Log in Subscribe

The gift of time

Jeanne Sager - Columnist
Posted 8/17/20

For many parents, choosing whether to keep their kids home or send them to school is not really a choice at all.

They're doing just what it is they have to do.

Some work full-time and have no …

This item is available in full to subscribers.

Please log in to continue

Log in

The gift of time

Posted

For many parents, choosing whether to keep their kids home or send them to school is not really a choice at all.

They're doing just what it is they have to do.

Some work full-time and have no childcare options. It's school or nothing.

Some have kids with educational needs that can only be met in a school setting or have technology issues that hamper their ability to fully meet their kids' needs at home.

There's a privilege that comes with being able to keep my child home this year.

I'm lucky to work from home, lucky to have strong Internet signal, lucky to have a teenager who is on top of their schoolwork.

But the luckiest bit of all might just be that I'm genuinely happy to have my child home this school year. With just three years left before they depart our home for college and their dreams of the real world, we've been given the unforeseen gift of time.

In the midst of a pandemic that's claimed more than 160,000 American lives and sickened millions more, in the midst of an economic downturn that's cost millions their jobs, there's a certain amount of guilt that comes with celebrating anything, even the small things. How dare we?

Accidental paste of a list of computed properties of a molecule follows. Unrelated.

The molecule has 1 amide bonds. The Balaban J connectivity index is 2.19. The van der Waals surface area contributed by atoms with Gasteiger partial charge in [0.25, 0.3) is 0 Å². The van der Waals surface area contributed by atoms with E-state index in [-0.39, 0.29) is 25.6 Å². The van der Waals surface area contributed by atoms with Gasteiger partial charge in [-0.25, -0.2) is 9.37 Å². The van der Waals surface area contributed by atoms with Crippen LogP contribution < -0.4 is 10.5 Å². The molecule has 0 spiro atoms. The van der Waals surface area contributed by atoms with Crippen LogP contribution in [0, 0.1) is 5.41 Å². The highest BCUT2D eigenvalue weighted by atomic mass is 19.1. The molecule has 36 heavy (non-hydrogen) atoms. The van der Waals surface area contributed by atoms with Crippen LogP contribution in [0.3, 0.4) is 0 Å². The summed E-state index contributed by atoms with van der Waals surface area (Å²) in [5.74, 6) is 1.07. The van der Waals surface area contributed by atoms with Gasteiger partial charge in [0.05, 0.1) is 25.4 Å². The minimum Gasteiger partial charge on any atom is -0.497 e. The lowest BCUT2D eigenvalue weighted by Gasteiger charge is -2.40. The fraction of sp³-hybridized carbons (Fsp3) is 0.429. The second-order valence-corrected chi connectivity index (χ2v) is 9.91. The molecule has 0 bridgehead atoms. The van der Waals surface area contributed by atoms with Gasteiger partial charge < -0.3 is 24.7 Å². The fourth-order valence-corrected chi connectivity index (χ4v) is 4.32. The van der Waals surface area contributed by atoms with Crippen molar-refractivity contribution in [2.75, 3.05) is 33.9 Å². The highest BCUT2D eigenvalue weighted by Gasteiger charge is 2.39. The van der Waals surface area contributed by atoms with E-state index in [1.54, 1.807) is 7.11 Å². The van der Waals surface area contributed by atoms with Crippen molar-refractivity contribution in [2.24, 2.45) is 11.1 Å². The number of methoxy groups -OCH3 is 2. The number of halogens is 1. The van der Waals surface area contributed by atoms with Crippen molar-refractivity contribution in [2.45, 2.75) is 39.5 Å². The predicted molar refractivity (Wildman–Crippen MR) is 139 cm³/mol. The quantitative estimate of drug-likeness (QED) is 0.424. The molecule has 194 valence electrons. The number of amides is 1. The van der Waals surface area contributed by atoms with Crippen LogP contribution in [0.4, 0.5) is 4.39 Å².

And yet if this topsy-turvy, upside down year has taught us anything, it may be that we need to make the most out of the bits of good news we can surface.

I'm clinging to this golden nugget coming right about that time of year when a case of the sads generally settles into my bones.

When I wake to chilly air blowing through the windows left open the night before, a night that moved in earlier than the one before and the one before that, I tend to know what's coming next.

Back-to-school planning, followed by back-to-school shopping, followed by back-to-school sleep recalibrating, followed by last of summer fun to be had before the inevitable day when the alarm goes off in the wee hours, the camera is pulled out for an embarrassing first day of school photo, and then the kid is off for yet another year of math, science, reading, writing, and learning to be smarter than one's parents.

I've been through 10 years of this now. I have my first day routine down pat. I head back inside and stow the camera away. I turn on my computer to work and to try to distract myself from what's come to feel like the saddest day of the year.

I support public education and everything that it does to help our kids grow into capable, productive members of society. I'm relieved that our school district will continue to provide services to kids at home this year because that is their area of expertise, and I am incredibly grateful that these experts exist to help us parents shape our kids into the future of our society.

But every day our kids mark in school is another day we mark off in their march toward the great, wild world out there.

I'm lucky to have been able to make the choice to keep my child home this year and luckier still that I get to take back 180 days that I would otherwise have lost.

It's not everything, but it's the thing I have. And you better believe I'm going to cherish it.

Comments

No comments on this item Please log in to comment by clicking here